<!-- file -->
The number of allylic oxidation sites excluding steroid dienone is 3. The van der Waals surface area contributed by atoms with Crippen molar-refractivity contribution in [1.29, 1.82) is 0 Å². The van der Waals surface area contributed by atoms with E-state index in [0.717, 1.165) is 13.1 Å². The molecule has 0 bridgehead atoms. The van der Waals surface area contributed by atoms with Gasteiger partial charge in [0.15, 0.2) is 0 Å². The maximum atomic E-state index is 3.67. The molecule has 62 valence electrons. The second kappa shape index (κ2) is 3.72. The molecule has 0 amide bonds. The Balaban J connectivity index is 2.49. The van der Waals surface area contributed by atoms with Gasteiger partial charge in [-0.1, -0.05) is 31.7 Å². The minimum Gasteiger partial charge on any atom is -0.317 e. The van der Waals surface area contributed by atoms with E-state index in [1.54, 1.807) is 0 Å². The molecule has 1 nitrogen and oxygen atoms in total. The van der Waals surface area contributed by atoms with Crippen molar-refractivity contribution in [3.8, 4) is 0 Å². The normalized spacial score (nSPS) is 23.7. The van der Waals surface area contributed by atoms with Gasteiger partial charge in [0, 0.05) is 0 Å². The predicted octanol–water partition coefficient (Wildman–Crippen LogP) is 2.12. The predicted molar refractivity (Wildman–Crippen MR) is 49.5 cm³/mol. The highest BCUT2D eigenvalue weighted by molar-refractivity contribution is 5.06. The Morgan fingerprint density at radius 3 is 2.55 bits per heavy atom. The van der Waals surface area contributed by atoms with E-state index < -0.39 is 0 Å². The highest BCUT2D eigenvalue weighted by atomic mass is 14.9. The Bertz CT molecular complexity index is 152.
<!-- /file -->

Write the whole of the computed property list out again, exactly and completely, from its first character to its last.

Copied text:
The number of allylic oxidation sites excluding steroid dienone is 3. The van der Waals surface area contributed by atoms with Crippen molar-refractivity contribution in [1.29, 1.82) is 0 Å². The van der Waals surface area contributed by atoms with E-state index in [0.717, 1.165) is 13.1 Å². The molecule has 0 bridgehead atoms. The van der Waals surface area contributed by atoms with Gasteiger partial charge in [0.15, 0.2) is 0 Å². The maximum atomic E-state index is 3.67. The molecule has 62 valence electrons. The second kappa shape index (κ2) is 3.72. The molecule has 0 amide bonds. The Balaban J connectivity index is 2.49. The van der Waals surface area contributed by atoms with Gasteiger partial charge in [-0.1, -0.05) is 31.7 Å². The minimum Gasteiger partial charge on any atom is -0.317 e. The van der Waals surface area contributed by atoms with E-state index in [1.54, 1.807) is 0 Å². The molecule has 1 nitrogen and oxygen atoms in total. The van der Waals surface area contributed by atoms with Crippen molar-refractivity contribution in [3.8, 4) is 0 Å². The normalized spacial score (nSPS) is 23.7. The van der Waals surface area contributed by atoms with Gasteiger partial charge in [0, 0.05) is 0 Å². The predicted octanol–water partition coefficient (Wildman–Crippen LogP) is 2.12. The predicted molar refractivity (Wildman–Crippen MR) is 49.5 cm³/mol. The highest BCUT2D eigenvalue weighted by molar-refractivity contribution is 5.06. The Morgan fingerprint density at radius 3 is 2.55 bits per heavy atom. The van der Waals surface area contributed by atoms with E-state index < -0.39 is 0 Å². The highest BCUT2D eigenvalue weighted by atomic mass is 14.9. The Bertz CT molecular complexity index is 152.